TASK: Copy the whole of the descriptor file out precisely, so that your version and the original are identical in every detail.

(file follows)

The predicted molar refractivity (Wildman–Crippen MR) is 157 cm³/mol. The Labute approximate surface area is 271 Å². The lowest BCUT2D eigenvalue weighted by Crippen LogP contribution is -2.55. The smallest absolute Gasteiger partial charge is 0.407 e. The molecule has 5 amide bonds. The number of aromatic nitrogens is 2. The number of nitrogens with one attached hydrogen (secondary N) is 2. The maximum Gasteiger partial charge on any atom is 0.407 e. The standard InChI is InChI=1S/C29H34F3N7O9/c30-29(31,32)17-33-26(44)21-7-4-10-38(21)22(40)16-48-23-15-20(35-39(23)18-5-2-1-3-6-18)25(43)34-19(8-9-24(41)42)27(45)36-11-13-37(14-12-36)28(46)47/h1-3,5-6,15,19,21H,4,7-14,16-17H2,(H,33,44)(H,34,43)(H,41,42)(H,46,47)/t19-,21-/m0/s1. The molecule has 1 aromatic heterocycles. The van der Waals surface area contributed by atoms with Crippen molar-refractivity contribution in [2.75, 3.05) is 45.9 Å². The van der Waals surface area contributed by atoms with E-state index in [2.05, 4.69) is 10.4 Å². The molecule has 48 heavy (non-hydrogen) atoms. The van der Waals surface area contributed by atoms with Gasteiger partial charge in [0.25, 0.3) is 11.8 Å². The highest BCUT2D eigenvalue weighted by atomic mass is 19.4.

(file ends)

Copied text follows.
The predicted molar refractivity (Wildman–Crippen MR) is 157 cm³/mol. The Labute approximate surface area is 271 Å². The lowest BCUT2D eigenvalue weighted by Crippen LogP contribution is -2.55. The smallest absolute Gasteiger partial charge is 0.407 e. The molecule has 5 amide bonds. The number of aromatic nitrogens is 2. The number of nitrogens with one attached hydrogen (secondary N) is 2. The maximum Gasteiger partial charge on any atom is 0.407 e. The standard InChI is InChI=1S/C29H34F3N7O9/c30-29(31,32)17-33-26(44)21-7-4-10-38(21)22(40)16-48-23-15-20(35-39(23)18-5-2-1-3-6-18)25(43)34-19(8-9-24(41)42)27(45)36-11-13-37(14-12-36)28(46)47/h1-3,5-6,15,19,21H,4,7-14,16-17H2,(H,33,44)(H,34,43)(H,41,42)(H,46,47)/t19-,21-/m0/s1. The molecule has 1 aromatic heterocycles. The van der Waals surface area contributed by atoms with Crippen molar-refractivity contribution in [2.75, 3.05) is 45.9 Å². The van der Waals surface area contributed by atoms with E-state index in [2.05, 4.69) is 10.4 Å². The molecule has 48 heavy (non-hydrogen) atoms. The van der Waals surface area contributed by atoms with Gasteiger partial charge in [0.25, 0.3) is 11.8 Å². The highest BCUT2D eigenvalue weighted by atomic mass is 19.4.